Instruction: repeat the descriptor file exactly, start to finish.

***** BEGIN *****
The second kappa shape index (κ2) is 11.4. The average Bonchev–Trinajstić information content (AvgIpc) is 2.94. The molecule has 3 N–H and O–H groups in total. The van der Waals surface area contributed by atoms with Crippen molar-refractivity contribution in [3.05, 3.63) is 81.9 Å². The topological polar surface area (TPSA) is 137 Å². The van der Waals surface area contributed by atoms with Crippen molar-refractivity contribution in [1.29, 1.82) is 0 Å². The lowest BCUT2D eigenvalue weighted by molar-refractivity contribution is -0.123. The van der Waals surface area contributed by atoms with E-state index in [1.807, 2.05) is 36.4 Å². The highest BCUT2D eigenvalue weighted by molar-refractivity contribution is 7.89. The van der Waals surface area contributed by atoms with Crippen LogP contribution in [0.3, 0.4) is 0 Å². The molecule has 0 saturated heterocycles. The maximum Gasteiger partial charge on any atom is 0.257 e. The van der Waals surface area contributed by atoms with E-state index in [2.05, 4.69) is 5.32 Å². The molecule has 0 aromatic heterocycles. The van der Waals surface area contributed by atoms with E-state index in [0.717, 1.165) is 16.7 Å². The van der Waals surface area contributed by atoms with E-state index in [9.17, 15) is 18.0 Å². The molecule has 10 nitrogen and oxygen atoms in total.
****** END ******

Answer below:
The second kappa shape index (κ2) is 11.4. The average Bonchev–Trinajstić information content (AvgIpc) is 2.94. The molecule has 3 N–H and O–H groups in total. The van der Waals surface area contributed by atoms with Crippen molar-refractivity contribution in [3.05, 3.63) is 81.9 Å². The topological polar surface area (TPSA) is 137 Å². The van der Waals surface area contributed by atoms with Crippen molar-refractivity contribution in [1.29, 1.82) is 0 Å². The lowest BCUT2D eigenvalue weighted by molar-refractivity contribution is -0.123. The van der Waals surface area contributed by atoms with E-state index in [1.807, 2.05) is 36.4 Å². The highest BCUT2D eigenvalue weighted by molar-refractivity contribution is 7.89. The van der Waals surface area contributed by atoms with Crippen LogP contribution in [0.3, 0.4) is 0 Å². The molecule has 0 saturated heterocycles. The maximum Gasteiger partial charge on any atom is 0.257 e. The van der Waals surface area contributed by atoms with E-state index in [2.05, 4.69) is 5.32 Å². The molecule has 0 aromatic heterocycles. The van der Waals surface area contributed by atoms with E-state index in [0.717, 1.165) is 16.7 Å². The van der Waals surface area contributed by atoms with E-state index in [9.17, 15) is 18.0 Å². The molecule has 10 nitrogen and oxygen atoms in total.